So far this is the only book in the Vlad series, that's real bad: most are ok or good.

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Stephen Brust Does It Again!

Where does Athyra rank among all the audiobooks you’ve listened to so far?

Not one of my very favorites, but still quite excellent,

Who was your favorite character and why?

Vlad Taltos. I never expected to become sympathetic to an assassin, but the character is very finely drawn.

What does Bernard Setaro Clark bring to the story that you wouldn’t experience if you just read the book?

Mr. Clark was the perfect choice for this series. I enjoyed his narration for the same reasons I enjoy all audio books, because reading in silence is simply a different (and sometimes a lesser) sensory experience.

Was there a moment in the book that particularly moved you?

NO SPOILERS!

Any additional comments?

I appreciate this whole series. The prose is surprisingly clean for a book about an assassin. This character would be a challenge to meet in Veritasia. Rated PG-13,

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Very cerebral

As this book deals with Athyra, is very cerebral in it's telling. It's the first time we see Vlad from the point of view of anyone other than Vlad. Saven is an interesting character in that he isn't interesting. What I mean to say is that he is an average peasant living an average life when suddenly he's forced to deal with the extraordinary. None of the previous books had a character like this. Every character we've met so far, including Vlad, is extraordinary in some way. Saven isn't. He is perfectly ordinary and thus the most relatable character in the series.

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The Past Catches Up (Almost)

Enjoyable continuation to the series. I enjoyed hearing the story from Savn's and Rocza's points of view, and found the change refreshing. I look forward to the next book in the series.

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Worst Book of the Series!! 😱

Childishly long dialogue as a storyline with prolonged in-depth vague exploration by the author of the dichotomy between "explorers" and "thinkers" expressed in incredibly slow, clunky dialogue.

"Well, I don't really understand," he said.
"That's OK at your age," Vlad responded. "Which do you think you are?"
"Umm, I'm not sure. Which are you?" He said.
Vlad responded, "I don't think I know yet. Maybe a bit of both."

Aaaaaaawwwwhhhgggg!!!! The first time the book caught my interest was ( I carefully noted) just under halfway through the book.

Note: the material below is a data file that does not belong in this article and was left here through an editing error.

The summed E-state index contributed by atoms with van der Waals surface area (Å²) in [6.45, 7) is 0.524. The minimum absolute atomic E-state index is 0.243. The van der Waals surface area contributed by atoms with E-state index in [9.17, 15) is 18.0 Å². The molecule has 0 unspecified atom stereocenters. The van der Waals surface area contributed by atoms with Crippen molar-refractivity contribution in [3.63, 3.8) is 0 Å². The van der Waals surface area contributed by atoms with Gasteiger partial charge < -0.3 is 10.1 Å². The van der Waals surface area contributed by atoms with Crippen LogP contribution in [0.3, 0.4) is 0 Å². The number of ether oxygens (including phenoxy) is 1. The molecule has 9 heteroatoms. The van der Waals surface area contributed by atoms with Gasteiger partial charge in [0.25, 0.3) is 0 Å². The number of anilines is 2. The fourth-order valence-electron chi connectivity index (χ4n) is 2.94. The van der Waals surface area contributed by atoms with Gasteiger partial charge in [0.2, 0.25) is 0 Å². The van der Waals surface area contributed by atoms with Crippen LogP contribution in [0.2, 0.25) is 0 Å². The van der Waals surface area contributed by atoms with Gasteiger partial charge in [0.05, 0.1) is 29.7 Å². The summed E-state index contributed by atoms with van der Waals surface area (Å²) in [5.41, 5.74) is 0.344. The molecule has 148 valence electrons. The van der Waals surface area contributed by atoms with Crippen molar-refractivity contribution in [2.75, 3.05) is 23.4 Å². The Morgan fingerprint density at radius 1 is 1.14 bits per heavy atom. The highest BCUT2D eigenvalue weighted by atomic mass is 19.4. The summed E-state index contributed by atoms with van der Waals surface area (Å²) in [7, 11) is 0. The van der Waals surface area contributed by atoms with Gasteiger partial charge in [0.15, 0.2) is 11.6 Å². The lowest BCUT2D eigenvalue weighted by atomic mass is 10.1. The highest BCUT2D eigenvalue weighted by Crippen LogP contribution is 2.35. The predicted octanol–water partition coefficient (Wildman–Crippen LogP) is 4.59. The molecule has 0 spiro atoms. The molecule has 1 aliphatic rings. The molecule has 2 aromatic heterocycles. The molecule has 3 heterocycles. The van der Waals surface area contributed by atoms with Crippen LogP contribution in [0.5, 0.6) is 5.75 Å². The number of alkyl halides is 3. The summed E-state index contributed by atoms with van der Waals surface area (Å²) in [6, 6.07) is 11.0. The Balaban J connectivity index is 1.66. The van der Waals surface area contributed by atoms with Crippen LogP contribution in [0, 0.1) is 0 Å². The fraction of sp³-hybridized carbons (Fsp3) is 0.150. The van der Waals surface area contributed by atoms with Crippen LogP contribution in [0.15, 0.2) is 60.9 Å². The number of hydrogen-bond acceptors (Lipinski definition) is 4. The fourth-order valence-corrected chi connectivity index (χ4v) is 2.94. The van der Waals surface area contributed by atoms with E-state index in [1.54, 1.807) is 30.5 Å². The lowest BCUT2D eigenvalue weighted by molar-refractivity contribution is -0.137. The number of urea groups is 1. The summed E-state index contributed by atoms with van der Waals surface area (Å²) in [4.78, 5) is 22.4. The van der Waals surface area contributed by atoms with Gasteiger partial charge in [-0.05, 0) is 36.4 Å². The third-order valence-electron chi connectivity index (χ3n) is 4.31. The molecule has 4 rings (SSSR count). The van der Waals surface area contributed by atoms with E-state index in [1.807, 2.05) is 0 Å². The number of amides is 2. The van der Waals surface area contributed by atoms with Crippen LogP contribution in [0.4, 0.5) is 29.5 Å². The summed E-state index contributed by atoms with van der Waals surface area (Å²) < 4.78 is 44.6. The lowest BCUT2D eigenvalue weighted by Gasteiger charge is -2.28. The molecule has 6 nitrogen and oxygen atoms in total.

Unless you're a compulsive complete series reader who says, "Go ahead and waste my time. I've got a lot of it" then skip this book. And I'm afraid the next book continues where this one left off.
That brings up another concern about this author and this series. I am beginning to think that these were longer books chopped up into shorter sections with author written "bridges" done this way for financial reasons.
I don't have time to waste on drivel whether in print, in audible form, on television, or at the movies; unless this author becomes more consistently engaging and thought productive I am going to have look elsewhere. 😱

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Disappointing

I have truly loved this series up until this point...but this book have some major flaws.
Vlad and Loiosh have been reduced to sidecharacters.
And the new main characters are now Rocza and a rather slow village boy.
This would not have been so bad if Rocza could talk or if the boy was either smart, quick or witty....That is however not the case.
If a question is asked in this book there is a 90% chance that the answer will be "nevermind","I don't know" or "...nothing" this gets very frustrating after a while.
The plot ok-ish, but badly paced.

I will probably not listen to it again.


If you are wondering if you can jump this book without losing the story.
Yes, I believe you can.

2 of 4 people found this review helpful

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the best... the very very best ... I love this

the narrative skill of Bernard is second to none! I love this series and I can't get enough!!!

0 of 1 people found this review helpful